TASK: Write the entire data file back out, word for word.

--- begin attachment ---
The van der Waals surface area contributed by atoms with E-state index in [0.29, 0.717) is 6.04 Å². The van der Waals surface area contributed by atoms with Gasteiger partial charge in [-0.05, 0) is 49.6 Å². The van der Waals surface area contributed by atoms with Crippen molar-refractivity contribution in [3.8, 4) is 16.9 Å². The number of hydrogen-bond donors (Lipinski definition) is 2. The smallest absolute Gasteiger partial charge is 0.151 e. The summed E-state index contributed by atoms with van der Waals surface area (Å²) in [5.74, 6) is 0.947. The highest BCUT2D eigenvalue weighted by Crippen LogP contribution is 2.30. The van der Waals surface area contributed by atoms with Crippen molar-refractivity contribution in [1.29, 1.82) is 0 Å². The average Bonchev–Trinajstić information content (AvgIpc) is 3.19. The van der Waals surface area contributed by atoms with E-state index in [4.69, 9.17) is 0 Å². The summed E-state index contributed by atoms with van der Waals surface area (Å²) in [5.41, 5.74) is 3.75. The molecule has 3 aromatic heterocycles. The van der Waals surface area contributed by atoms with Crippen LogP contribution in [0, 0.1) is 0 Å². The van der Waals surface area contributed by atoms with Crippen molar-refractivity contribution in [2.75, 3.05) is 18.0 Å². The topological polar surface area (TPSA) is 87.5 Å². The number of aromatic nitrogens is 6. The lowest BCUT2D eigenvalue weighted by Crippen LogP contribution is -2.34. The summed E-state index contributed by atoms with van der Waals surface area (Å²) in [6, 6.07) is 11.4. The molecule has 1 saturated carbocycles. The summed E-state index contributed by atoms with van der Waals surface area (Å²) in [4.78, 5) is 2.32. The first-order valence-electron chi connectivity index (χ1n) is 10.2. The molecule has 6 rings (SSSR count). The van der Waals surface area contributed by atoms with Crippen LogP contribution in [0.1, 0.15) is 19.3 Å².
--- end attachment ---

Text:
The van der Waals surface area contributed by atoms with E-state index in [0.29, 0.717) is 6.04 Å². The van der Waals surface area contributed by atoms with Gasteiger partial charge in [-0.05, 0) is 49.6 Å². The van der Waals surface area contributed by atoms with Crippen molar-refractivity contribution in [3.8, 4) is 16.9 Å². The number of hydrogen-bond donors (Lipinski definition) is 2. The smallest absolute Gasteiger partial charge is 0.151 e. The summed E-state index contributed by atoms with van der Waals surface area (Å²) in [5.74, 6) is 0.947. The highest BCUT2D eigenvalue weighted by Crippen LogP contribution is 2.30. The van der Waals surface area contributed by atoms with Crippen molar-refractivity contribution in [1.29, 1.82) is 0 Å². The average Bonchev–Trinajstić information content (AvgIpc) is 3.19. The van der Waals surface area contributed by atoms with E-state index in [4.69, 9.17) is 0 Å². The summed E-state index contributed by atoms with van der Waals surface area (Å²) in [5.41, 5.74) is 3.75. The molecule has 3 aromatic heterocycles. The van der Waals surface area contributed by atoms with Crippen LogP contribution in [0, 0.1) is 0 Å². The van der Waals surface area contributed by atoms with Crippen molar-refractivity contribution in [2.75, 3.05) is 18.0 Å². The topological polar surface area (TPSA) is 87.5 Å². The number of aromatic nitrogens is 6. The lowest BCUT2D eigenvalue weighted by Crippen LogP contribution is -2.34. The summed E-state index contributed by atoms with van der Waals surface area (Å²) in [6, 6.07) is 11.4. The molecule has 1 saturated carbocycles. The summed E-state index contributed by atoms with van der Waals surface area (Å²) in [4.78, 5) is 2.32. The first-order valence-electron chi connectivity index (χ1n) is 10.2. The molecule has 6 rings (SSSR count). The van der Waals surface area contributed by atoms with Crippen LogP contribution in [0.1, 0.15) is 19.3 Å².